“The city that never sleeps.” An iconic quote that at one time or another has applied to any number of large metropolises the world over. For me, this phrase conjures to mind a sparkling city lit up all through the night, with goods and services bought, sold, and produced 24 hours a day. Whether this type of progress is a good or a bad thing is a philosophical debate that has raged since the start of the industrial revolution, but what is not up for debate is the foundation this monument to progress is built on: Power.
Power, mostly in the form of electricity in the urban environment, is an indispensable pillar that supports nearly every aspect of modern society. Everything from commonplace household good, like lightbulbs or coffee makers, all the way to state-of-the-art factories or jetliners, everything around us requires power to operate. But power on this scale comes at a cost, especially the electrical power that keeps the lights on and the factories running. Fossil fuels, especially coal and natural gas, have long been a staple of the global power grid, accounting for 63.3% of global electricity generation in 2020. However, the continuing cost of relying on this power – both in damage to the environment and in human lives – is one we as a people can no longer afford to pay.
In a recent blog, Stephen Ferguson explored the cost, both in CO2 output and human lives, of operating a hypothetical town which consumes 1 TWh of electrical energy per year. In this scenario the town was powered completely by one of six different energy sources: coal, natural gas, nuclear, hydroelectric, wind, and solar. For each different power source, the annual CO2 emissions, expected early death rate incurred from running the different facilities, as well as challenges associated with large scale production of each energy type are considered. Taken in this context, it is easy to see how devastating the effects of fossil fuel power generation can be to both the planet and the people around it. The paper also touches on some of the difficulties faced by sustainable energy, especially the inconsistent nature of wind and solar power, as well as the geographical dependence of hydroelectric and the strict regulation imposed on nuclear.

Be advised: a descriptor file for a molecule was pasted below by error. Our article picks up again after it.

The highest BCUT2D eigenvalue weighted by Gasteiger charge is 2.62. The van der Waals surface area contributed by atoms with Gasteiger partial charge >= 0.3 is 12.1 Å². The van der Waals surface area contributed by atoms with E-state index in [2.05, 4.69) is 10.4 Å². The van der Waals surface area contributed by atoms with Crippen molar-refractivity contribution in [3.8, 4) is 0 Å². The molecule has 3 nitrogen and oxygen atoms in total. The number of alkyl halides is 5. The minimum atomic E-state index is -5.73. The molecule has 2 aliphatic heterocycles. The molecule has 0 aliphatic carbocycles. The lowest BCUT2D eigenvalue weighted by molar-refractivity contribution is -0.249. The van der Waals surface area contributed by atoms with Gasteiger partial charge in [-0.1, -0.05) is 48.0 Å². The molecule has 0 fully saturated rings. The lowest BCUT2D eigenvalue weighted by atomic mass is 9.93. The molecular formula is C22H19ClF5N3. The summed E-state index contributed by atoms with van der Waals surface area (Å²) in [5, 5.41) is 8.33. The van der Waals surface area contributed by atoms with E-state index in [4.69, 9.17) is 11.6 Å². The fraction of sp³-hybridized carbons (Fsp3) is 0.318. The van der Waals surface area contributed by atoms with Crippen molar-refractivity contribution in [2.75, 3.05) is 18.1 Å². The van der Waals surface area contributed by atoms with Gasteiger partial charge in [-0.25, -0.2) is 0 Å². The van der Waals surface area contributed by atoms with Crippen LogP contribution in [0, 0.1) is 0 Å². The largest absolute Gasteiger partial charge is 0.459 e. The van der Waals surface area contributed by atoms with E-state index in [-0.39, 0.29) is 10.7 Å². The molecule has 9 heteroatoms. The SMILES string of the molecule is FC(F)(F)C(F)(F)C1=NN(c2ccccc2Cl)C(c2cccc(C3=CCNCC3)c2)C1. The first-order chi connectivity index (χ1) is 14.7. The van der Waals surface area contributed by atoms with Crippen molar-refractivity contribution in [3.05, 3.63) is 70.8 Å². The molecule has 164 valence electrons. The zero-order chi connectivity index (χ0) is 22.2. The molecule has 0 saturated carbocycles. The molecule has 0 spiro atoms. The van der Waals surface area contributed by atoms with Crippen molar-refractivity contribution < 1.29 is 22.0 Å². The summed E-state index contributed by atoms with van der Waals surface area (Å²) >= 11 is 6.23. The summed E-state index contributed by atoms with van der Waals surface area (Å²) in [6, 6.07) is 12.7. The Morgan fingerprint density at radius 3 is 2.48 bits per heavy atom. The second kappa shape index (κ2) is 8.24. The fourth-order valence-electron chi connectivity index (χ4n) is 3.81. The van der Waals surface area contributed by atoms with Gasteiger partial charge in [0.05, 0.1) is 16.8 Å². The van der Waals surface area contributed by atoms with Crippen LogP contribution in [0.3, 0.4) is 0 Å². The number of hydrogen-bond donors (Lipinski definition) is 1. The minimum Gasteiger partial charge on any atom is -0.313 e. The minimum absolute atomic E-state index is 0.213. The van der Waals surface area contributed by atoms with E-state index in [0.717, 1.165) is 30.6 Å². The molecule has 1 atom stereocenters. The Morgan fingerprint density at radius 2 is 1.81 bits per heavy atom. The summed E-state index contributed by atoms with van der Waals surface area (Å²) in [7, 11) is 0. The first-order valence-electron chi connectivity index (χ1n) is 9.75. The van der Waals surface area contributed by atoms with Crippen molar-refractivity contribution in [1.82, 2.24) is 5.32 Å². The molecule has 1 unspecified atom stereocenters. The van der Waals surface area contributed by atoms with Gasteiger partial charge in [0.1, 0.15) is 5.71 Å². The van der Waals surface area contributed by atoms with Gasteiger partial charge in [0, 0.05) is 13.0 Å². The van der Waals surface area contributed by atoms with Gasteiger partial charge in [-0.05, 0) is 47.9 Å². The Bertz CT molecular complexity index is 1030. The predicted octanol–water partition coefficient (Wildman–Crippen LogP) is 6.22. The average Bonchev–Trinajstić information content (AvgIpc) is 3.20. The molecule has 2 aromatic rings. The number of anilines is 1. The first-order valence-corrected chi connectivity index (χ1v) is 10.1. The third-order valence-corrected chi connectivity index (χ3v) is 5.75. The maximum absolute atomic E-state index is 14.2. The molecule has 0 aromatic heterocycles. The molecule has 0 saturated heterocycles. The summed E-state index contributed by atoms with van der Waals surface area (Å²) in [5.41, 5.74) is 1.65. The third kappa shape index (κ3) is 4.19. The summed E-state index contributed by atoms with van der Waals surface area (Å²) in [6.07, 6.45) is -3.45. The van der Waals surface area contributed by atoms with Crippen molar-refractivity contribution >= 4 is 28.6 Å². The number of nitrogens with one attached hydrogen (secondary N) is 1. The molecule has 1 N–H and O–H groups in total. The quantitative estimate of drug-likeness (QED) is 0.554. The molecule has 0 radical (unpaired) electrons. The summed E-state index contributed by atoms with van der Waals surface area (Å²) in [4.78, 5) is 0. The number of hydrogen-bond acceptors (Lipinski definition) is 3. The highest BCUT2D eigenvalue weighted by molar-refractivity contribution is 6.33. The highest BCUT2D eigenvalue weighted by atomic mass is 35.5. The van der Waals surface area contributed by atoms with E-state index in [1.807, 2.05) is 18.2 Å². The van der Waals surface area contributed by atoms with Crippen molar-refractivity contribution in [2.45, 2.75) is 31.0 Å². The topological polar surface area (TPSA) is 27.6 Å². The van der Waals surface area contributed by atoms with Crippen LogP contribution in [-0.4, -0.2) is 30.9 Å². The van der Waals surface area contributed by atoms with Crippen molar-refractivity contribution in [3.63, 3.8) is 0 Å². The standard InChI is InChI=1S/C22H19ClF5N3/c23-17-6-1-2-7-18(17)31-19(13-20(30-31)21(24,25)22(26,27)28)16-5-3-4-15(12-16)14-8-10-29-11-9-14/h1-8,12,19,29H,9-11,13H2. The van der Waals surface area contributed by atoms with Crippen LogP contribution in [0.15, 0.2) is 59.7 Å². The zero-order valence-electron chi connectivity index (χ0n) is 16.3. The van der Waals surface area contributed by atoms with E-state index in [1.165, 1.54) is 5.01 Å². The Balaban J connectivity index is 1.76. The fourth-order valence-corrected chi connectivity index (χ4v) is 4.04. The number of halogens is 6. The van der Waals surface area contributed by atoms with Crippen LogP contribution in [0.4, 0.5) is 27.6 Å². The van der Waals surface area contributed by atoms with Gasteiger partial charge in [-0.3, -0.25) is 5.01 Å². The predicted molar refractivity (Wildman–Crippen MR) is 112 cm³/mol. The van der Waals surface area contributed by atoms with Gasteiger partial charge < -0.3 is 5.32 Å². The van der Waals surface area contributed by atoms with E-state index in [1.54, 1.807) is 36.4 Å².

While bringing problems to light is important, doing so without offering any solutions has limited value. In this whitepaper, simulation is presented as a powerful tool to address both the challenges of sustainable energy and the problems created by fossil fuels. Simulation offers value across the spectrum of electrical generation challenges, from carbon capture for fossil fuels, to managing energy storage for wind and solar. Even the lifespan and efficiency of wind turbines can be bolstered with embedded sensors and a digital twin to improve maintenance schedules and increase operating capacity without diminished lifespan.
In reality, a city that never sleeps will not rely on a single type of power for all its electrical needs but rather a blend of whatever is economical and available around it. To that end considering a hypothetical town that does rely on only a single type of energy is not very indicative of real life, but it serves well to highlight the true costs of our existing power infrastructure. The move to sustainable energy over the next decades is sure to face many challenges, but with the aid of simulation, engineers and world leaders can rise to meet and surpass those challenges, leaving a brighter future for us all. To read the full whitepaper click here.
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